98 Cal. Daily Op. Ser v. 1347, 98 Daily Journald.a.r. 1851united States of America, Plaintiff-appellee, v. Gerard Gallant, Defendant-appellant, 136 F.3d 1246 (9th Cir. 1998)Annotate this Case
Sandra Gillies, Woodland, California, for defendant-appellant.
Nancy L. Simpson, Assistant United States Attorney, Sacramento, California, for plaintiff-appellee.
Appeal from the United States District Court for the Eastern District of California; Garland E. Burrell, District Judge, Presiding. D.C. No. CR-93-00233-GEB.
Before: CHOY, SCHROEDER and NOONAN, Circuit Judges.
NOONAN, Circuit Judge:
Gerard Gallant was convicted of conspiracy to effect a prisoner's escape in violation of 18 U.S.C. § 371 and 751(a); of aiding and abetting the escape in violation of 18 U.S.C. § 2 and § 751(a); and of being a felon in possession of a firearm in violation of 18 U.S.C. § 922(g) (1). He was sentenced to 30 years and 5 months in prison. He appeals the application of the United States Sentencing Guidelines § 2K2.1(c) (1), which resulted in enhancement of his sentence, and he appeals the denial of downward departure for the acceptance of responsibility.
We affirm the district court.
On May 11, 1993 Gallant went to the parking lot of the Glenn Dairy Building, 1700 Alhambra Boulevard, Sacramento, where he knew that Victor Carrafa, a federal prisoner, would be brought for an eye examination. Carrafa was delivered in a sheriff's van driven by Steven Fonbuena of the Sacramento County Sheriff's Department and went to his appointment. Carrying out his agreement with Carrafa, Gallant disabled the van by puncturing its right front tire. Fonbuena then returned Carrafa to the van and locked him in. He was confronted by Gallant holding a gun and ordered not to move. He attempted to dive behind the van and Gallant shot him in the face, disabling but not killing him. Gallant then took a gun from Fonbuena and moved to the back of the van where he attempted to shoot out the lock, using up all the bullets in his gun. He eventually used a tire iron to pry open the door permitting Carrafa to wiggle out. Gallant and Carrafa fled in Gallant's car.
Carrafa was captured two days later with Fonbuena's gun in his possession. Three days afterwards Gallant was arrested and admitted to a detective his part in the planning for the escape and in the shooting. Gallant's own gun was not found.
On May 28, 1993 Gallant was indicted. He filed a notice of intention to rely on an insanity defense. The district court ordered competency examinations of him, and he was found competent to stand trial. He went on trial November 13, 1996 and on November 22 was found guilty of all charges. The district court denied his motion for downward departure and enhanced his sentence under § 2K2.1(c) (1).
Gallant appeals his sentence.
U.S.S.G. Part K, "Offenses Involving Public Safety", includes § 2, "Firearms". § 2K2.1(c) is entitled "Cross Reference" and provides:
(1) If the defendant used or possessed any firearm or ammunition in connection with the commission or attempted commission of another offense, or possessed or transferred a firearm or ammunition with knowledge or intent that it would be used or possessed in connection with another offense, apply--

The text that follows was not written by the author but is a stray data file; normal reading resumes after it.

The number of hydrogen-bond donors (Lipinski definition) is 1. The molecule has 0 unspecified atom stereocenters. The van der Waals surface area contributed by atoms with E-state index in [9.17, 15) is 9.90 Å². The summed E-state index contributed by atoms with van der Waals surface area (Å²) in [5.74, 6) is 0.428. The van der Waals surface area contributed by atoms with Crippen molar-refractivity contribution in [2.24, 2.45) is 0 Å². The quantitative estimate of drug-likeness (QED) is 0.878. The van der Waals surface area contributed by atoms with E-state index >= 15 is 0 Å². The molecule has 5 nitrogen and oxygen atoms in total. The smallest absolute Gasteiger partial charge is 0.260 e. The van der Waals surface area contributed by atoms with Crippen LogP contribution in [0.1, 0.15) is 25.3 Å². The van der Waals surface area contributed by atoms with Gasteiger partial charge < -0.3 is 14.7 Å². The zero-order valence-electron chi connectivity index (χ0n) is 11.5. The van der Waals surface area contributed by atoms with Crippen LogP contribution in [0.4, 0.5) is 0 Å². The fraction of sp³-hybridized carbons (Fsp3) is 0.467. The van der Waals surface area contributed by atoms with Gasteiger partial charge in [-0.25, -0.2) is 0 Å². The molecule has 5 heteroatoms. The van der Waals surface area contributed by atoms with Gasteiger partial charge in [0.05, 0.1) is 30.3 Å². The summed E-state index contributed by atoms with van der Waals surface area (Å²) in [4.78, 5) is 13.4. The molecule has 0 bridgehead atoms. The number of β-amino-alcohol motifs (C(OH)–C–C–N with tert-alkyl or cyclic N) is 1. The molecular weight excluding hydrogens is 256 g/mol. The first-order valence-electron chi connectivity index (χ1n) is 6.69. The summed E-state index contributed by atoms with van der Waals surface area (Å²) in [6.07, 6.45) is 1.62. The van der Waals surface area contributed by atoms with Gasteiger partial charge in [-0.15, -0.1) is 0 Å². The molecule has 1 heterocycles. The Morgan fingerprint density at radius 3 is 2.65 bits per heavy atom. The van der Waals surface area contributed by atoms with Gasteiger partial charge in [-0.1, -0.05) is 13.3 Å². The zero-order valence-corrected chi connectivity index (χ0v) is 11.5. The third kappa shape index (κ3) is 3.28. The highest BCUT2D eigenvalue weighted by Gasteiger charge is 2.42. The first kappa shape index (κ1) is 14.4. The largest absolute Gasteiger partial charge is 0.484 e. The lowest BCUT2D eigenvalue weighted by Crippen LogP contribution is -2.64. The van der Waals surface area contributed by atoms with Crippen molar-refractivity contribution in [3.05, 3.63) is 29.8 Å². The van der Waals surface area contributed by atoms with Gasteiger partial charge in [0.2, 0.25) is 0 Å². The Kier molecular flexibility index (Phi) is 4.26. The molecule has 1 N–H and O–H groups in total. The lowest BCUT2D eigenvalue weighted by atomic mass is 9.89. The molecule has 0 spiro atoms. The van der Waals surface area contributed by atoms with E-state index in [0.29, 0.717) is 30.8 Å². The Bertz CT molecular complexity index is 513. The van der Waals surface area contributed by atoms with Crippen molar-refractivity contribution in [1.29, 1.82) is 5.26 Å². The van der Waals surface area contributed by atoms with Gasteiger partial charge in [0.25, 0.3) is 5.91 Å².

(A) § 2X1.1 (Attempts, Solicitation, or Conspiracy) in respect to that other offense, if the resulting offense level is greater than that determined above; ...
It is this section that the district court applied, making a cross reference to the Guidelines § 2A2.1 for attempted murder.
On appeal, Gallant argues that Fonbuena's gun was not used in connection with his attempt to murder Fonbuena. But to the contrary, in his confession to the detective Gallant stated: "I know I emptied mine and I used the deputy's for--because I didn't want to reload right there.... And I used the deputy's for a back up."
The gun was not "merely present" in connection with the crime, see United States v. Myers, 112 F.3d 406, 411 (9th Cir. 1997). According to his own words, Gallant employed Fonbuena's gun to enable him to complete the commission of the attempted murder by having a loaded gun in his hands as he made his escape from the scene of the crime.
Gallant has argued this case as though the government had to show that the gun enhancing the sentence had travelled in interstate commerce, so that the government could not rely upon the obvious: that Gallant used his own gun to shoot Fonbuena. But there is no requirement that the instrumentality enhancing a sentence meet the jurisdictional requirement necessary for a federal prosecution. Gallant's use of his own gun also qualifies him for enhancement.
Downward Departure. Gallant argues that he was entitled to downward departure because he readily admitted his part in the crime and said that he was sorry for shooting Fonbuena. The district court carefully considered this argument and rejected it, holding that implicit in acceptance of responsibility is an admission of moral wrongdoing and that this moral element is satisfied by the expression of contrition and remorse. The district court accurately stated the law. United States v. Vance, 62 F.3d 1152, 1158 (9th Cir. 1995). The district court also accurately found that Gallant did not show remorse or recognize any moral wrongdoing. He regretted getting caught and he regretted the way things had gone, but he said of his shooting of Fonbuena, "I had to do it," meaning that if he was going to carry out the planned escape he had to use his gun on the guard. His regret was not sufficient to constitute the acceptance of responsibility required by U.S.S.G. § 3E1.1(a).
The panel finds this case appropriate for submission without argument pursuant to 9th Cir. R. 34-4 and Fed. R. App. P. 34(a)